On Thursday, Mayor Pete Buttigieg issued a sweeping, 26-page agenda focused on women's rights, covering everything from paying women equally to putting Harriet Tubman on the $20 bill.
In some ways, Buttigieg goes further, for example by committing to nominating a cabinet and judiciary that are at least 50% women if he becomes president, prioritizing diversity in all presidential appointments, and reinstating the White House Council on Women and Girls. He also promises to invest $10 billion to combat workplace sexual harassment and discrimination against women, and to make $50 billion available to female entrepreneurs through loans and loan guarantees.
Buttigieg, according to the latest Morning Consult poll, is the top choice for 4.9% of women who are likely to vote in the Democratic primary, as well as for 6% of all primary voters. With the latest proposals, some of the more detailed ones in the 2020 presidential field, he hopes to further boost his support among women. Ahead, we caught up with the Mayor.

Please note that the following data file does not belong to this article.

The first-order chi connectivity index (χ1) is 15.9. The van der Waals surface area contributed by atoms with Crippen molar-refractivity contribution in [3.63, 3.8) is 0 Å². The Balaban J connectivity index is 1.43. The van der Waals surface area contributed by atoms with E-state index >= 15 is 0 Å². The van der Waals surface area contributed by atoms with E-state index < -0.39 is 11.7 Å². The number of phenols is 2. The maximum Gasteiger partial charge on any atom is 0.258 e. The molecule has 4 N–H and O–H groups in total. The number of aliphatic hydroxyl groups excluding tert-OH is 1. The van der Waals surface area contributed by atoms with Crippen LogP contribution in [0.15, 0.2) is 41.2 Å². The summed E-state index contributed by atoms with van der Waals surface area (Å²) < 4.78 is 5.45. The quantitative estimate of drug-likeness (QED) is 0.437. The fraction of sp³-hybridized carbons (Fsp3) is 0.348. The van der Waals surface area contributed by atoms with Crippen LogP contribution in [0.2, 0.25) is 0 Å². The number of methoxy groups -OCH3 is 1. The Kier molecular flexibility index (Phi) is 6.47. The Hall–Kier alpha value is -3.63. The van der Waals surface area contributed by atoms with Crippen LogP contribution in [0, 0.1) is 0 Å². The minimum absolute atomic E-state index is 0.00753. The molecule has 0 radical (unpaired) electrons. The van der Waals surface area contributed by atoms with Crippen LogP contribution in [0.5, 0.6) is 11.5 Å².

Policy can be so personal, which we saw play out recently as Sen. Elizabeth Warren shared her story of experiencing pregnancy discrimination when she was a public school teacher. As a man, what makes these women-oriented policies personal to you?
“As a man, I haven’t experienced sex-based discrimination in that way, but what I do know is that organizations tend to make better decisions when women are empowered. That’s true of my Mayor’s office, and it’s true of my campaign staff, which is more equitable because it’s over 50% women. That’s why, as part of this plan, I’m committed to a Cabinet that would be over 50% female.
"I also grew up watching my mother navigate the workplace of a university in a fairly conservative community, and I think it’s very important to draw on what we know from personal experience and apply that to empower others. As someone who’s seen my own rights up for debate in the Supreme Court, I’m motivated by the fact that people who aren’t like me stood up for people who are like me and I want to make sure I’m doing the same.”
A lot of the goals you’ve outlined are legislative, such as passing the Paycheck Fairness Act and an enhanced version of the FAMILY Act on paid family leave. Obviously the president can’t pass laws, so how do you aim to achieve these goals if Congress is not on board?
“These issues are a good example of where we can do better legislatively, because the American people are with us. If you look at something like paid family leave, not supporting it is really indefensible. I think any argument against it is pretty weak, and it’s the right thing to do. So as a candidate with ‘coattails,’ I can help deliver a Democratic Senate majority by waging an effective campaign in swing states, for example.